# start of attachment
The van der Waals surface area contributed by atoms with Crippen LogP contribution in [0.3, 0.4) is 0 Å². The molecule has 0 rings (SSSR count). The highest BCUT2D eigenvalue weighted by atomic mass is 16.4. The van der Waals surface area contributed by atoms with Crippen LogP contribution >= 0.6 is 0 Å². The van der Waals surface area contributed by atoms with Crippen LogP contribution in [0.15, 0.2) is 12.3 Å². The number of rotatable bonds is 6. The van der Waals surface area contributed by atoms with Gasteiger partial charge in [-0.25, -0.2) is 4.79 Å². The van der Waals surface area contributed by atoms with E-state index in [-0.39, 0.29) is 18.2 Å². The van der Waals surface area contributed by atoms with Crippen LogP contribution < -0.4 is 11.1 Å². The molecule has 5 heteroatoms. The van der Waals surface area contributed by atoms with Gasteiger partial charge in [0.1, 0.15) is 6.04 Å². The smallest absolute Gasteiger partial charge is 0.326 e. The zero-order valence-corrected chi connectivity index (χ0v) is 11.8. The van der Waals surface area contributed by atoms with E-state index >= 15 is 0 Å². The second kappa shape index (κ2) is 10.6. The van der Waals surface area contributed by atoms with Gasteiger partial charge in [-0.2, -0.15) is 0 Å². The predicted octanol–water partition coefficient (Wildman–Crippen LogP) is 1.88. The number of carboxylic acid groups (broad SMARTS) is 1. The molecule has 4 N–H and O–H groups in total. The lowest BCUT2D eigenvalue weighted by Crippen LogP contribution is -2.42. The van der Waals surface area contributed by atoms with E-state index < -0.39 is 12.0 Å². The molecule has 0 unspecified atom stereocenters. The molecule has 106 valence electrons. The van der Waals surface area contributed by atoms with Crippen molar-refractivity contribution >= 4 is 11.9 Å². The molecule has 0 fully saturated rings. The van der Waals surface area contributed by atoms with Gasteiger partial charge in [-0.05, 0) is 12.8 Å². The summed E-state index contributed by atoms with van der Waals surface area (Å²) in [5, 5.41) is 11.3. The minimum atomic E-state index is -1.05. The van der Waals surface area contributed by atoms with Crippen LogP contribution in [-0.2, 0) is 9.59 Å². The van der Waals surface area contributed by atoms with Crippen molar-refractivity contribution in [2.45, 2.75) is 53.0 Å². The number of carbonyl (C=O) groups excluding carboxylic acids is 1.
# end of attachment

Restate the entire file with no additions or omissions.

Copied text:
The van der Waals surface area contributed by atoms with Crippen LogP contribution in [0.3, 0.4) is 0 Å². The molecule has 0 rings (SSSR count). The highest BCUT2D eigenvalue weighted by atomic mass is 16.4. The van der Waals surface area contributed by atoms with Crippen LogP contribution >= 0.6 is 0 Å². The van der Waals surface area contributed by atoms with Crippen LogP contribution in [0.15, 0.2) is 12.3 Å². The number of rotatable bonds is 6. The van der Waals surface area contributed by atoms with Gasteiger partial charge in [-0.25, -0.2) is 4.79 Å². The van der Waals surface area contributed by atoms with E-state index in [-0.39, 0.29) is 18.2 Å². The van der Waals surface area contributed by atoms with Crippen LogP contribution < -0.4 is 11.1 Å². The molecule has 5 heteroatoms. The van der Waals surface area contributed by atoms with Gasteiger partial charge in [0.1, 0.15) is 6.04 Å². The smallest absolute Gasteiger partial charge is 0.326 e. The zero-order valence-corrected chi connectivity index (χ0v) is 11.8. The van der Waals surface area contributed by atoms with E-state index >= 15 is 0 Å². The second kappa shape index (κ2) is 10.6. The van der Waals surface area contributed by atoms with Gasteiger partial charge in [-0.2, -0.15) is 0 Å². The predicted octanol–water partition coefficient (Wildman–Crippen LogP) is 1.88. The number of carboxylic acid groups (broad SMARTS) is 1. The molecule has 4 N–H and O–H groups in total. The lowest BCUT2D eigenvalue weighted by Crippen LogP contribution is -2.42. The van der Waals surface area contributed by atoms with E-state index < -0.39 is 12.0 Å². The molecule has 0 unspecified atom stereocenters. The molecule has 106 valence electrons. The van der Waals surface area contributed by atoms with Crippen molar-refractivity contribution >= 4 is 11.9 Å². The molecule has 0 fully saturated rings. The van der Waals surface area contributed by atoms with Gasteiger partial charge in [-0.05, 0) is 12.8 Å². The summed E-state index contributed by atoms with van der Waals surface area (Å²) in [5, 5.41) is 11.3. The minimum atomic E-state index is -1.05. The van der Waals surface area contributed by atoms with Crippen LogP contribution in [-0.2, 0) is 9.59 Å². The van der Waals surface area contributed by atoms with Crippen molar-refractivity contribution in [2.45, 2.75) is 53.0 Å². The number of carbonyl (C=O) groups excluding carboxylic acids is 1.